A few posts back, I talked about the experience of metastatic breast cancer feeling more like hurdles than a marathon. Only what I failed to realise is that the bar keeps getting higher. Just as you've cleared one hurdle and you're running on solid ground once more, enjoying the wind in your air, the feeling of freedom, seeing your friends and family smiling at you in the audience, you're faced with another hurdle, a higher one this time, and once again you wonder how you might ever clear the bar without touching it, or falling over. But you can't stop because they won't let you. You must keep running, even though you may be tired and angry and bored of having to stay on that track and clear that next bar. Because the funny thing is, even though you might look like the finest endurance athlete while you're out there running and jumping for your life, you know that the reality is, you really have no other choice.

Thursday, 18 October 2012

The C-Factor...

After my last post I kind of promised myself that the next time I dropped by, I would write an entry that didn't contain the word [hushed whisper] 'cancer'. I guess it might seem strange that I would choose to do this given my current diagnosis, but in the real world it's not like I spend my days waxing lyrical about cannulas and chemo. In fact, to see me going about my day-to-day life - which involves rushing from home-to-work-to-playgroup-to-john lewis (there's nowhere like John Lewis for a bit of toddler retail therapy), you'd never think that I'm juggling all this with treatment for a life-threatening disease. At work, the only time I ever mention the word is when we're running a feature about someone else who has it; and then you can't shut me up. Call me arrogant, but I figure that since the last two years have seen me pore over the internet for hopeful news about metastatic breast cancer (which has also enabled me to pick up snippets of news about other types of cancer) when it comes to the C-word, I'm fast turning into an amateur pro. Such is my knowledge of the disease that if they ever invent a cancer trivia version of 'Who Wants To Be A Millionaire', like the protagonist in Slum Dog Millionaire, I'll be that person in the hot seat, feverishly using up my 'dial-a-friend' options to sneakily call my oncologist.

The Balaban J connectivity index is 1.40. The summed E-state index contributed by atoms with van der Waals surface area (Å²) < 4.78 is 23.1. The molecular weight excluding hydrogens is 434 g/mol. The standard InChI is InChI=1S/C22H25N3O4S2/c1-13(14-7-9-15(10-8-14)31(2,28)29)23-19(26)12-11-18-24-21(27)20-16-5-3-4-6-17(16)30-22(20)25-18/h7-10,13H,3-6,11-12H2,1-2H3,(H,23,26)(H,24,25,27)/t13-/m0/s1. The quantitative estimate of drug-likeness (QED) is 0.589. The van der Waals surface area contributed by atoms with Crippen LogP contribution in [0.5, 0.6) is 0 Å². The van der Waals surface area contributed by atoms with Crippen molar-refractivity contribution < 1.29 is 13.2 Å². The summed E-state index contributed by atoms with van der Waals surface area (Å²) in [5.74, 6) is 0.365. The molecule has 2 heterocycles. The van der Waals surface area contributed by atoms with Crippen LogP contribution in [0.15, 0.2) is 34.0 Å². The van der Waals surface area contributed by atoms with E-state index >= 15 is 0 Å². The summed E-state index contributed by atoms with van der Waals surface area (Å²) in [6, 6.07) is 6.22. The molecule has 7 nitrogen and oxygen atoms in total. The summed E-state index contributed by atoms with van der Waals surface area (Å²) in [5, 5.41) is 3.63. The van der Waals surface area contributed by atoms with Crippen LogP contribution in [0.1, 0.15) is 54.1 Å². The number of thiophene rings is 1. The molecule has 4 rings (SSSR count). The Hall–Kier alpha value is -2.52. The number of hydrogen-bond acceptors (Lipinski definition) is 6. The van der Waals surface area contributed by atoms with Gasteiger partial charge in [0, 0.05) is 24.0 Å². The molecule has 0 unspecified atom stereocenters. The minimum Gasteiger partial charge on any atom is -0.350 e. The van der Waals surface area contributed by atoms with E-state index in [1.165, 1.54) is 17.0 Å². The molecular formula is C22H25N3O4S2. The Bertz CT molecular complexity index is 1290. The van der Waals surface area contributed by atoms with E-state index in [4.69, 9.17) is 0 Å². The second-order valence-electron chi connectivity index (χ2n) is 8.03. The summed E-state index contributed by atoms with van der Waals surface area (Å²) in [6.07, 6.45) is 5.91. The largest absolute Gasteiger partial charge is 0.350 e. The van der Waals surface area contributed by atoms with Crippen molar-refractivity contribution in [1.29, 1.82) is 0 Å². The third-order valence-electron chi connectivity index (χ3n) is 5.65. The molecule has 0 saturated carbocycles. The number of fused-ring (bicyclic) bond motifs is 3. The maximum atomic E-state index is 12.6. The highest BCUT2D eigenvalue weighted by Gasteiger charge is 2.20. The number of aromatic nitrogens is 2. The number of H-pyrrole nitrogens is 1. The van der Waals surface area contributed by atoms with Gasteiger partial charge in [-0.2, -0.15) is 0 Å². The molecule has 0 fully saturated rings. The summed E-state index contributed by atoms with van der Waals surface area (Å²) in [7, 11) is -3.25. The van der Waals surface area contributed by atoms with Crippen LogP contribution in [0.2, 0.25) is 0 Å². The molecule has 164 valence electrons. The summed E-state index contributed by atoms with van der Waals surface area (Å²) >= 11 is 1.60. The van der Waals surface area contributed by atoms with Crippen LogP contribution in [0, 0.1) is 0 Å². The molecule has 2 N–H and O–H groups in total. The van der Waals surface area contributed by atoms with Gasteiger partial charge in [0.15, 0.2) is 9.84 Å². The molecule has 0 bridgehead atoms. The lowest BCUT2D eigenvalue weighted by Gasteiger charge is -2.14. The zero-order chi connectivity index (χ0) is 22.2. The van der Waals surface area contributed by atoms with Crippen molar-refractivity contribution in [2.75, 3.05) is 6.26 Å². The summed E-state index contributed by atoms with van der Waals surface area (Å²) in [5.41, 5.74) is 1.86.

But if I'm not talking about cancer I hear your subconscious mentally pondering, what's the point of my posting to this blog ?  Well, don't forget that I only started this blog because I couldn't find a decent wig and thought that by spreading the word that there was a shortage of realistic afro wigs in London, some kind soul might take pity on me and donate one. But since then, I've moved on. Firstly (and I never thought I'd reach the day when I would ever say this) I'm not that bothered about finding a wig any longer, not because I don't miss my 'I'll curl-any-which-way-I-feel-like curls, but I guess after a year and a half of having a closely cropped barely there hairstyle, I realise that I actually prefer it. It fits perfectly with my new post-baby life; the one where I never have more than five minutes to myself on a daily basis. It also looks like I chose it rather than 'it' chose me, which was obviously not the case. In a nutshell, it's low maintenance even when I'm close to having a high maintenance moment (usually induced by work, toddler, cancer treatment or a combination of all three) and judging by the comments I've received from friends, colleagues and even complete strangers - it suits me. So while for the second time I'm uttering something that I never ever thought I'd say - thank you chemo chemicals, for giving me a hairstyle that works without me having to 'work it'. If I hadn't had to sample your deadly cocktail of toxicity, I never would have had the courage to shave my head. I also would never have realised how cheap it is to get my head shaved - £7 at my local barber's !!! So for that, and for that only - I salute you. But this is where the accolade ends. Let's not forget what havoc you wreaked on my nails, skin and tastebuds. Because I certainly never will.